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931. Extreme Weather in 2023 Sets Stage for Record-Breaking 2024

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931. Extreme Weather in 2023 Sets Stage for Record-Breaking 2024


World Weather Attribution, which analyzes the causal relationship between extreme events and climate change, concluded late last year, on December 22, that climate change has intensified extreme weather events in 2023 and predicted more record-breaking events in 2024.

After six consecutive months of record-breaking temperatures, 2023 is expected to be the hottest year on record. Rising temperatures have caused regions of the world to experience unprecedented extreme weather events.

In the Horn of Africa, massive flooding claimed 300 lives, on the heels of a drought that created a food security crisis for millions. In both cases, the impact of climate change is clear.

In August, Europe, North America, and China experienced a multi-week heat wave, a rare or unlikely event without anthropogenic warming.

In September, torrential rains in Libya caused three dams to collapse, killing more than 3,400 people. Although conflict and poor maintenance of the dams were the immediate causes of the disaster, climate change was found to have increased the intensity of the rains by up to 50%.

This year's wildfires in Canada were the most destructive in recorded history, covering 18 million hectares, 10 million hectares more than previously recorded. Hot, dry and windy conditions caused by climate change have made forest fires at least twice as likely in Quebec.

These are just some of the disasters observed this year. In 2023, the WWA reviewed more than 120 extreme events with significant human impact worthy of analysis and analyzed 14 of them in detail. Of these, 5 were heat waves, 5 were heavy rains, 3 were droughts, and 1 was a wildfire. By region, 6 were in Africa, 4 in Europe, 2 in North America, 2 in South America, 3 in Asia, and 1 in Australia (some analyses covered multiple regions).

Raising global awareness of changing extreme events requires a balance of countries and continents to be analyzed, but there are challenges. In June, an attempt was made to analyze the torrential rains that caused floods that killed nearly 600 people in Rwanda and the Democratic Republic of Congo. However, a lack of data prevented conclusions about the impact of climate change. This highlights the need for investment in weather stations and climate science to analyze the changing extreme weather events in Central Africa.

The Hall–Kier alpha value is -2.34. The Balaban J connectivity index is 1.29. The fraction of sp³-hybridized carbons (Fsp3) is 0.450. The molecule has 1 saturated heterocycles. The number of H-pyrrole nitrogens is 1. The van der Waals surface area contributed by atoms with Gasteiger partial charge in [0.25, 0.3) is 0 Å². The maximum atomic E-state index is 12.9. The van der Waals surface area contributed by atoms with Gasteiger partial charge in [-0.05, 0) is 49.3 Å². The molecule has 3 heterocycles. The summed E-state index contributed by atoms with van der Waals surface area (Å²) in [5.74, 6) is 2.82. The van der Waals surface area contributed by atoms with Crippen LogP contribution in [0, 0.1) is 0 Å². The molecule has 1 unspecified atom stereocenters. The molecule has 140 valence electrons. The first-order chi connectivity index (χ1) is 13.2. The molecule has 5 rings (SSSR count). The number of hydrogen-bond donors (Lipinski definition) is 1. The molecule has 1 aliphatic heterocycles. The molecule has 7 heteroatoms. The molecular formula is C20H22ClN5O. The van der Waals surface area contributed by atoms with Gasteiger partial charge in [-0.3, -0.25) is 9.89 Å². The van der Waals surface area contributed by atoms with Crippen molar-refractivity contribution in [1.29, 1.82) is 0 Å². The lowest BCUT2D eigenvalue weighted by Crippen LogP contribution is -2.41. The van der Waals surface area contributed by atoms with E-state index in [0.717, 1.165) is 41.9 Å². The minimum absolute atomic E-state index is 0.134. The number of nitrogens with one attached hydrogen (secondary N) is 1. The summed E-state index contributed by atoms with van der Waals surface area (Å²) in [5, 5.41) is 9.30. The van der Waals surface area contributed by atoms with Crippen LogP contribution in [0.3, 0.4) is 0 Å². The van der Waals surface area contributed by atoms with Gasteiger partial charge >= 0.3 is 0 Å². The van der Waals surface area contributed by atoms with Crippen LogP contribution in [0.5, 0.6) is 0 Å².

Another heat wave is predicted for 2024. Anthropogenic climate change and the natural phenomenon of El Niño are projected to result in higher temperatures in 2024 than in 2023. 1.2°C warming has already caused disasters for millions of people. The intensity and frequency of extreme weather events are expected to increase as fossil fuel burning warms. To minimize loss and damage, the world must strengthen adaptation and mitigation measures. Vulnerable and impoverished groups will be particularly affected by extreme weather events, and climate change will also increase inequality. Addressing the vulnerability of these segments of society, as well as moving away from fossil fuels and toward net-zero greenhouse gas emissions, is critical to world peace.

Contributor: IIYAMA Miyuki (Information Program)


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